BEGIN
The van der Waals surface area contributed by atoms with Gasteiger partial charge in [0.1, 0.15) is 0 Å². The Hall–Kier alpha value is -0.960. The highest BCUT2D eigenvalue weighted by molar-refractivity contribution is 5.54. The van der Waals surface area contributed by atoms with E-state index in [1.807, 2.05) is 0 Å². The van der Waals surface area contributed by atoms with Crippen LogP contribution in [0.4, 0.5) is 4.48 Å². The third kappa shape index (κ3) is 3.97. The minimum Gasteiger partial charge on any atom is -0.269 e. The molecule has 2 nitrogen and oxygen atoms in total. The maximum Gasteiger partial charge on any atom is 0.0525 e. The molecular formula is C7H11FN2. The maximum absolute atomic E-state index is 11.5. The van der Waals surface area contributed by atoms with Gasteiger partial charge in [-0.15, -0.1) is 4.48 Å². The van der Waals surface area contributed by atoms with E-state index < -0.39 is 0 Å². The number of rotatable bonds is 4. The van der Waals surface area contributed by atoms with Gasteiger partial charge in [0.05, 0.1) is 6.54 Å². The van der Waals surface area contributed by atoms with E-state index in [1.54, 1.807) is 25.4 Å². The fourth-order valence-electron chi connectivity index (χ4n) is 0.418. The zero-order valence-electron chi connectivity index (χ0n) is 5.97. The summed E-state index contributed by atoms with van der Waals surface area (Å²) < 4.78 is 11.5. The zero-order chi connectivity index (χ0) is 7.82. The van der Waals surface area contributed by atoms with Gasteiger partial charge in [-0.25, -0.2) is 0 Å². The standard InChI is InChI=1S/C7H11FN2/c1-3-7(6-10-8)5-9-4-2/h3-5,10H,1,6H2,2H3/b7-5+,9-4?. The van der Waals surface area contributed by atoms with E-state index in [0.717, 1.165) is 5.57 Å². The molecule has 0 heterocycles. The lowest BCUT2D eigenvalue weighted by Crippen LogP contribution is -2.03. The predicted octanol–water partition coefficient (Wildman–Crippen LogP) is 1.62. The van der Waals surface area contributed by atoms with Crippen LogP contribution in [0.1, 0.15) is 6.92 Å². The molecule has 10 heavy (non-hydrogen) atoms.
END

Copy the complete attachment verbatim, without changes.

The van der Waals surface area contributed by atoms with Gasteiger partial charge in [0.1, 0.15) is 0 Å². The Hall–Kier alpha value is -0.960. The highest BCUT2D eigenvalue weighted by molar-refractivity contribution is 5.54. The van der Waals surface area contributed by atoms with E-state index in [1.807, 2.05) is 0 Å². The van der Waals surface area contributed by atoms with Crippen LogP contribution in [0.4, 0.5) is 4.48 Å². The third kappa shape index (κ3) is 3.97. The minimum Gasteiger partial charge on any atom is -0.269 e. The molecule has 2 nitrogen and oxygen atoms in total. The maximum Gasteiger partial charge on any atom is 0.0525 e. The molecular formula is C7H11FN2. The maximum absolute atomic E-state index is 11.5. The van der Waals surface area contributed by atoms with Gasteiger partial charge in [-0.15, -0.1) is 4.48 Å². The van der Waals surface area contributed by atoms with E-state index < -0.39 is 0 Å². The number of rotatable bonds is 4. The van der Waals surface area contributed by atoms with Gasteiger partial charge in [0.05, 0.1) is 6.54 Å². The van der Waals surface area contributed by atoms with E-state index in [1.54, 1.807) is 25.4 Å². The fourth-order valence-electron chi connectivity index (χ4n) is 0.418. The zero-order valence-electron chi connectivity index (χ0n) is 5.97. The summed E-state index contributed by atoms with van der Waals surface area (Å²) < 4.78 is 11.5. The zero-order chi connectivity index (χ0) is 7.82. The van der Waals surface area contributed by atoms with Gasteiger partial charge in [-0.25, -0.2) is 0 Å². The standard InChI is InChI=1S/C7H11FN2/c1-3-7(6-10-8)5-9-4-2/h3-5,10H,1,6H2,2H3/b7-5+,9-4?. The van der Waals surface area contributed by atoms with E-state index in [0.717, 1.165) is 5.57 Å². The molecule has 0 heterocycles. The lowest BCUT2D eigenvalue weighted by Crippen LogP contribution is -2.03. The predicted octanol–water partition coefficient (Wildman–Crippen LogP) is 1.62. The van der Waals surface area contributed by atoms with Crippen LogP contribution in [0.1, 0.15) is 6.92 Å². The molecule has 10 heavy (non-hydrogen) atoms.